Around the Mountains: Foreclosure auction planned at Tamarack
special to the daily
DONNELLY, Idaho ” Financial clouds continue to pile up over Tamarack, the ski-based resort located 90 miles north of Boise that only three years ago drew President George W. Bush for a vacation.
The latest bad news for the developers is that two banks, Bank of America and Sterling Bank, that had loaned money for a conference complex and an employee-housing project at the resort plan to have the properties sold by auction.
The Associated Press, in stories published in the Boise Statesman, also reports that Bank of America forced a new agreement to cover lease payments on two ski lifts.
Separately, co-owner Jean-Pierre Boespflug conceded he may be forced to quit as chief executive officer to lure a new investor. Speculation also continues that the resort will be sold.
Building debris must be sorted for recycling
BANFF, Alberta ” Builders and craftsmen in Banff are now being required to separate construction waste for recycling.
Last year, only 33 percent was separated as necessary for recycling.
The requirement was adopted to help meet a regional goal to divert 70 percent of trash from the local landfill through recycling.
It already costs more to dump construction debris at the landfill, but not high enough to spur the builders to sort more thoroughly, reports the Rocky Mountain Outlook.
The law applies to kiln-dried lumber, drywall, metal, cardboard, concrete and asphalt shingles.
Boring continuing into old mines at Silverton
SILVERTON ” Drills are bore into an old mine at Silverton as a company called Colorado Goldfields continues it examination of what minerals may still be available for extraction.
The company this summer drilled two holes in the Gold King, a mine active from 1895 to 1920. The mine produced about 345,000 ounces of gold and 4 million ounces of silver.
Steve Guyer, the chief financial officer, told the Durango Herald in August that production costs are well below gold prices. Still, Goldfields has not yet announced when it will begin mining, although it does proclaim that profitability on its operations will arrive within 18 months.
The company also continues to drill into the Mogul Mine, in the hope of intersecting the historical vein that had been mined. Historical data indicated a good grade of silver, lead, copper and zinc.
Commuter buses crowding, and fares are on the rise
TELLURIDE ” Commuter buses are getting more crowded across ski country, and they’re also getting more expensive.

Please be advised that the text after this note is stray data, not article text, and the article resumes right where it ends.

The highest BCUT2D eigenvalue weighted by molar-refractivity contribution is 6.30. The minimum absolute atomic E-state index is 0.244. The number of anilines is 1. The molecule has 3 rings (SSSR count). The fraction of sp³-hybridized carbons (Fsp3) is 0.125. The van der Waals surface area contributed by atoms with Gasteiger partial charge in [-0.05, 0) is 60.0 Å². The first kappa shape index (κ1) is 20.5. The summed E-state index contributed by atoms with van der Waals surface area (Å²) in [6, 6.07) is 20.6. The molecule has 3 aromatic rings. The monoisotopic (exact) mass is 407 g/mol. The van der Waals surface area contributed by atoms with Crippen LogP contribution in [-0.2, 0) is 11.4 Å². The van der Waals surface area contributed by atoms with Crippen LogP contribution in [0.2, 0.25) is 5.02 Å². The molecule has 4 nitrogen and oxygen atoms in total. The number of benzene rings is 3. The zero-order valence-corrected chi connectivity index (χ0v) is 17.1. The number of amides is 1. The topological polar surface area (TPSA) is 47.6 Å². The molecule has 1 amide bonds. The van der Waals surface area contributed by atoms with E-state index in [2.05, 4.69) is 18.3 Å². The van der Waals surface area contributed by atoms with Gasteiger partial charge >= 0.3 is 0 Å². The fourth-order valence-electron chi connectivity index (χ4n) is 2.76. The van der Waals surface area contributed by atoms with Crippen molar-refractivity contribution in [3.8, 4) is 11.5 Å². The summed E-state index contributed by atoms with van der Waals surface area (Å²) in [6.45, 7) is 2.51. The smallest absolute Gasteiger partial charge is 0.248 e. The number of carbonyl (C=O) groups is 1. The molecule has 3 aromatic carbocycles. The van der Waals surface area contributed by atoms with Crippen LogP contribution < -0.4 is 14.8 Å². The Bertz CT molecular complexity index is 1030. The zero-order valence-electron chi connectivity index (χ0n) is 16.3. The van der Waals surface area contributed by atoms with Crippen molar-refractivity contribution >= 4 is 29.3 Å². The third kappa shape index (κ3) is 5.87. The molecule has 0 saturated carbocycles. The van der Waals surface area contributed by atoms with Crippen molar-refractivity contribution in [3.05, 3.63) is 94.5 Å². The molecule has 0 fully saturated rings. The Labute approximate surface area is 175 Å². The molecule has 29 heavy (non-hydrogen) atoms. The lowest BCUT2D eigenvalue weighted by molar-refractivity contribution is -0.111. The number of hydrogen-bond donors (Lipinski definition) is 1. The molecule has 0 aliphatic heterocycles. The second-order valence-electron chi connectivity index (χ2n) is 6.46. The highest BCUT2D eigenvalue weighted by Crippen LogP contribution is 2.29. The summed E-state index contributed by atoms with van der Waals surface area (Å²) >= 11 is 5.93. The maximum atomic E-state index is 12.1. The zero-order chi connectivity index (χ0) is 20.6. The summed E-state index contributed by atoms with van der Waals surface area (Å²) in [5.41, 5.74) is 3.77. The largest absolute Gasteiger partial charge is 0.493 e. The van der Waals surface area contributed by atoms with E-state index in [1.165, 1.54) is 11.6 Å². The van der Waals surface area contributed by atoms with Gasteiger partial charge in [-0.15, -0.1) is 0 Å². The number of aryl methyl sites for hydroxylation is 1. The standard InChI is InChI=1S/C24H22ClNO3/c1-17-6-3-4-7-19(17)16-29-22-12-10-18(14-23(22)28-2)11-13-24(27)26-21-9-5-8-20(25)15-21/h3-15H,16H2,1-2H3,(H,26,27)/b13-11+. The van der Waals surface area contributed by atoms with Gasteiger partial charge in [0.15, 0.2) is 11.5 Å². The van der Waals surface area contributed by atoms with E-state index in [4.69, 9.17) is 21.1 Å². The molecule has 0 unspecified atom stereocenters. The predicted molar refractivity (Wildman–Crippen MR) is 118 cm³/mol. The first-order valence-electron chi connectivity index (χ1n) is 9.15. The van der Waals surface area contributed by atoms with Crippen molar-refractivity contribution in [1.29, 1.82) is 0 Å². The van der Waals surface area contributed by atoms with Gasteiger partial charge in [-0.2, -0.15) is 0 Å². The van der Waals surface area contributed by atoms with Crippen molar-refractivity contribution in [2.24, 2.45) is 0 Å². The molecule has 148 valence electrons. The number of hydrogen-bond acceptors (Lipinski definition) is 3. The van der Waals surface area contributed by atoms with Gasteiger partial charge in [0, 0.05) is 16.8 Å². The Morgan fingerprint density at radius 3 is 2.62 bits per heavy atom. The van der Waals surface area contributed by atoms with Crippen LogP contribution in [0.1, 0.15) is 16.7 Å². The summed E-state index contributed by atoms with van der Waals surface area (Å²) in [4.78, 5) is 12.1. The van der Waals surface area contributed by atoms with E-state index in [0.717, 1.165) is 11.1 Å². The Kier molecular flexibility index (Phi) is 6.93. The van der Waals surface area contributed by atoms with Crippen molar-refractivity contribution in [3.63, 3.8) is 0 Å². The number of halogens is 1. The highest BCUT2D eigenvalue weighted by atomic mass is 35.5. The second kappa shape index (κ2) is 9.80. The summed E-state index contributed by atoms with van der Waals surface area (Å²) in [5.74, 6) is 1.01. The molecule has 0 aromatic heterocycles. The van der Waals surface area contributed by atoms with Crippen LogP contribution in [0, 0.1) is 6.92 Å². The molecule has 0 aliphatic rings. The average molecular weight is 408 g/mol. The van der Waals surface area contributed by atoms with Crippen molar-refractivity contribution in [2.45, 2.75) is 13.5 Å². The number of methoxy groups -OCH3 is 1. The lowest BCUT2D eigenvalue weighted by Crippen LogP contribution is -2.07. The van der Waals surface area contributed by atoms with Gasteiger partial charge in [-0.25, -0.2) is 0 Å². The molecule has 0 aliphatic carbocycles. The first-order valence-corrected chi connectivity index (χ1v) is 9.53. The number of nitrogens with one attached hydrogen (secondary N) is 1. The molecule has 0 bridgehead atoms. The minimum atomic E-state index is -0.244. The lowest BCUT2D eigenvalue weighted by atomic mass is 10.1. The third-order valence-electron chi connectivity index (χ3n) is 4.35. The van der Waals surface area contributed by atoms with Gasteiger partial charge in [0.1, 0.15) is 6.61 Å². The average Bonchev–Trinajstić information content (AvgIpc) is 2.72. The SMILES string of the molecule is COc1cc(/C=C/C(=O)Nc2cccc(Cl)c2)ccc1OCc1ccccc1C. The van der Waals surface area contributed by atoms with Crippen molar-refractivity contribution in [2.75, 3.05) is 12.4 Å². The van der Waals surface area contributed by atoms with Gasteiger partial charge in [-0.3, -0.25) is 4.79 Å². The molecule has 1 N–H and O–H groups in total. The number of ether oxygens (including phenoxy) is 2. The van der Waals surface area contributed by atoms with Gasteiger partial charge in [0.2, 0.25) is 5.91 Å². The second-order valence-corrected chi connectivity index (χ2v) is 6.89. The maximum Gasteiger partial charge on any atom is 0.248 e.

Newspapers in Jackson Hole, Aspen and Telluride all carried news in recent weeks of contemplated or approved increases in passenger fares to compensate for increased fuel costs.
The bus linking Telluride and one of its bedroom communities, Norwood, will see a 100 percent increase in fare price.
That leaves it at just $2 a ride, reports The Telluride Watch.
Still, that’s a good deal, as the drive is about a half-hour long.
U.S. Forest Service offers carrots to motorized users
DURANGO ” Instead of wielding sticks, the U.S. Forest Service is offering carrots to motorized users who use the San Juan National Forest.
The proof of this carrot pudding will be whether motorized users self-police themselves. If not, says the Durango Telegraph, the federal agency may get out the stick.
A study several years ago revealed more than 60,000 miles of renegade trails throughout the nation ” which spurred Dale Bosworth, then chief of the Forest Service, to order motorized travel be confined to only those roads and trails specifically designated for use.
In the Durango area, however, the Forest Service chose to include 52 miles of previously undesignated roads ” mostly old mining and logging roads ” in the new road network. As well, for motorcycle riders, there will be a sanctioned singletrack that probably started as a pirate trail. Grousing on both sides of the equation is being heard.
The San Juan Trail Riders complain that “terrain that was once multiple use is being restricted more and more.”
The Colorado Backcountry Hunters and Anglers says that the Forest Service is failing to meet Bosworth’s mandate of limiting motorized use to restricted roads, let alone undoing the damage to the landscape incurred in the last 20 years.
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